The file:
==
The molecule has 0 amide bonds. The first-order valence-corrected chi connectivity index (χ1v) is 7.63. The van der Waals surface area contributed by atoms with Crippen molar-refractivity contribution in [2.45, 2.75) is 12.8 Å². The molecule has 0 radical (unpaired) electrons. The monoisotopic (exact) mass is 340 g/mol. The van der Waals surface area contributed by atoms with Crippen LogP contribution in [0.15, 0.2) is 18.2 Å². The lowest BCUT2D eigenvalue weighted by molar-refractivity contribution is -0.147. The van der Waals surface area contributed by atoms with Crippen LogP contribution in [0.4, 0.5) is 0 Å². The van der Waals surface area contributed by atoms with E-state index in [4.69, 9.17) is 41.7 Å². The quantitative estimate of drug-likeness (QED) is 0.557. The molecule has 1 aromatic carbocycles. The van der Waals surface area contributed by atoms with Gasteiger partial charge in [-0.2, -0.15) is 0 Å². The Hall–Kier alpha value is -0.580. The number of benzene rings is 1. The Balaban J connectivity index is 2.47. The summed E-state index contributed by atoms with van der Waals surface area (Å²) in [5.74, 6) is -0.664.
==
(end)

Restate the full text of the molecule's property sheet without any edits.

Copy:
The molecule has 0 amide bonds. The first-order valence-corrected chi connectivity index (χ1v) is 7.63. The van der Waals surface area contributed by atoms with Crippen molar-refractivity contribution in [2.45, 2.75) is 12.8 Å². The molecule has 0 radical (unpaired) electrons. The monoisotopic (exact) mass is 340 g/mol. The van der Waals surface area contributed by atoms with Crippen LogP contribution in [0.15, 0.2) is 18.2 Å². The lowest BCUT2D eigenvalue weighted by molar-refractivity contribution is -0.147. The van der Waals surface area contributed by atoms with Crippen LogP contribution in [0.4, 0.5) is 0 Å². The van der Waals surface area contributed by atoms with E-state index in [4.69, 9.17) is 41.7 Å². The quantitative estimate of drug-likeness (QED) is 0.557. The molecule has 1 aromatic carbocycles. The van der Waals surface area contributed by atoms with Gasteiger partial charge in [-0.2, -0.15) is 0 Å². The Hall–Kier alpha value is -0.580. The number of benzene rings is 1. The Balaban J connectivity index is 2.47. The summed E-state index contributed by atoms with van der Waals surface area (Å²) in [5.74, 6) is -0.664.